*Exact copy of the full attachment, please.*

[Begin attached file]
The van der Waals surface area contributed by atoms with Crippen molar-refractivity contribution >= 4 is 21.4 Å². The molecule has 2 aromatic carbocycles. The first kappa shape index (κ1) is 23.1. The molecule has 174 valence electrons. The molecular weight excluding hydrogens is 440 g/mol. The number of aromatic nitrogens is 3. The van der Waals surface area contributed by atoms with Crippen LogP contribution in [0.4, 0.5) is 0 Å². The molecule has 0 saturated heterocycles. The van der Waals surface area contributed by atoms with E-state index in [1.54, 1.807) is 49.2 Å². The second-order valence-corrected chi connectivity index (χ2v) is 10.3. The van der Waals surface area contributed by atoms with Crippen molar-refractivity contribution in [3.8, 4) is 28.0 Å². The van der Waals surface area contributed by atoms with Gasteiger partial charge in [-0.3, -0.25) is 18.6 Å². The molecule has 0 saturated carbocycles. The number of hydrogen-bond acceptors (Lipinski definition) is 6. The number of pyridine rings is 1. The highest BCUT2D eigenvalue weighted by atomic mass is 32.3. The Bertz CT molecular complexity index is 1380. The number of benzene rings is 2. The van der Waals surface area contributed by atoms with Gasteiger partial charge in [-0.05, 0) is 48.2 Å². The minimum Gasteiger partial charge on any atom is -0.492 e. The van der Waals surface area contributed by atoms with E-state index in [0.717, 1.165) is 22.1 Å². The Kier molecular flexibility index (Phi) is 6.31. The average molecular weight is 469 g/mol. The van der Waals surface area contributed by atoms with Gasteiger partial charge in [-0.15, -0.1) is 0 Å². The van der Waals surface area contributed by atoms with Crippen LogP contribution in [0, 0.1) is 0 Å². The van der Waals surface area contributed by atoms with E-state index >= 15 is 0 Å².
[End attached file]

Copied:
The van der Waals surface area contributed by atoms with Crippen molar-refractivity contribution >= 4 is 21.4 Å². The molecule has 2 aromatic carbocycles. The first kappa shape index (κ1) is 23.1. The molecule has 174 valence electrons. The molecular weight excluding hydrogens is 440 g/mol. The number of aromatic nitrogens is 3. The van der Waals surface area contributed by atoms with Crippen LogP contribution in [0.4, 0.5) is 0 Å². The molecule has 0 saturated heterocycles. The van der Waals surface area contributed by atoms with E-state index in [1.54, 1.807) is 49.2 Å². The second-order valence-corrected chi connectivity index (χ2v) is 10.3. The van der Waals surface area contributed by atoms with Crippen molar-refractivity contribution in [3.8, 4) is 28.0 Å². The van der Waals surface area contributed by atoms with Gasteiger partial charge in [-0.3, -0.25) is 18.6 Å². The molecule has 0 saturated carbocycles. The number of hydrogen-bond acceptors (Lipinski definition) is 6. The number of pyridine rings is 1. The highest BCUT2D eigenvalue weighted by atomic mass is 32.3. The Bertz CT molecular complexity index is 1380. The number of benzene rings is 2. The van der Waals surface area contributed by atoms with Gasteiger partial charge in [-0.05, 0) is 48.2 Å². The minimum Gasteiger partial charge on any atom is -0.492 e. The van der Waals surface area contributed by atoms with E-state index in [0.717, 1.165) is 22.1 Å². The Kier molecular flexibility index (Phi) is 6.31. The average molecular weight is 469 g/mol. The van der Waals surface area contributed by atoms with Gasteiger partial charge in [-0.15, -0.1) is 0 Å². The van der Waals surface area contributed by atoms with Crippen LogP contribution in [0, 0.1) is 0 Å². The van der Waals surface area contributed by atoms with E-state index >= 15 is 0 Å².